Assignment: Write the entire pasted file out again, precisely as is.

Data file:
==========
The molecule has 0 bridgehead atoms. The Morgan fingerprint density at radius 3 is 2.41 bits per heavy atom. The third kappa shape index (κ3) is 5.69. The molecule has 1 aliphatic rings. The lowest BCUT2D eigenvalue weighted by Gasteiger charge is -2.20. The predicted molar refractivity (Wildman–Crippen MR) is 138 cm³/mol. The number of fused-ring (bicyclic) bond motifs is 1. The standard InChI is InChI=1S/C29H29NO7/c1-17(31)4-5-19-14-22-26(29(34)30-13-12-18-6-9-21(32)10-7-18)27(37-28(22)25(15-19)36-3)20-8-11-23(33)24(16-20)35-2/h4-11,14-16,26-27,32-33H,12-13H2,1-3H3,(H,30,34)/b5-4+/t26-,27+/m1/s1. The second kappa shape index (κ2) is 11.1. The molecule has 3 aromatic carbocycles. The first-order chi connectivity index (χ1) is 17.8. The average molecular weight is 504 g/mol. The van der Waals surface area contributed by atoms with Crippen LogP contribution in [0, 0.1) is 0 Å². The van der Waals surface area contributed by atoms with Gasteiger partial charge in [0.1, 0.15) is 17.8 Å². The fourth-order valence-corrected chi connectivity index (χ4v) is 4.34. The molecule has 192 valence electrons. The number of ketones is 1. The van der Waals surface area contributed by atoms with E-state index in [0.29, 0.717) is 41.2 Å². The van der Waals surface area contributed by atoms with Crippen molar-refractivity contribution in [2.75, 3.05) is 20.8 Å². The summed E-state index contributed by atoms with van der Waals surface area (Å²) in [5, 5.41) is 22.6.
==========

The molecule has 0 bridgehead atoms. The Morgan fingerprint density at radius 3 is 2.41 bits per heavy atom. The third kappa shape index (κ3) is 5.69. The molecule has 1 aliphatic rings. The lowest BCUT2D eigenvalue weighted by Gasteiger charge is -2.20. The predicted molar refractivity (Wildman–Crippen MR) is 138 cm³/mol. The number of fused-ring (bicyclic) bond motifs is 1. The standard InChI is InChI=1S/C29H29NO7/c1-17(31)4-5-19-14-22-26(29(34)30-13-12-18-6-9-21(32)10-7-18)27(37-28(22)25(15-19)36-3)20-8-11-23(33)24(16-20)35-2/h4-11,14-16,26-27,32-33H,12-13H2,1-3H3,(H,30,34)/b5-4+/t26-,27+/m1/s1. The second kappa shape index (κ2) is 11.1. The molecule has 3 aromatic carbocycles. The first-order chi connectivity index (χ1) is 17.8. The average molecular weight is 504 g/mol. The van der Waals surface area contributed by atoms with Crippen LogP contribution in [0, 0.1) is 0 Å². The van der Waals surface area contributed by atoms with Gasteiger partial charge in [0.1, 0.15) is 17.8 Å². The fourth-order valence-corrected chi connectivity index (χ4v) is 4.34. The molecule has 192 valence electrons. The number of ketones is 1. The van der Waals surface area contributed by atoms with E-state index in [0.29, 0.717) is 41.2 Å². The van der Waals surface area contributed by atoms with Crippen molar-refractivity contribution in [2.75, 3.05) is 20.8 Å². The summed E-state index contributed by atoms with van der Waals surface area (Å²) in [5, 5.41) is 22.6.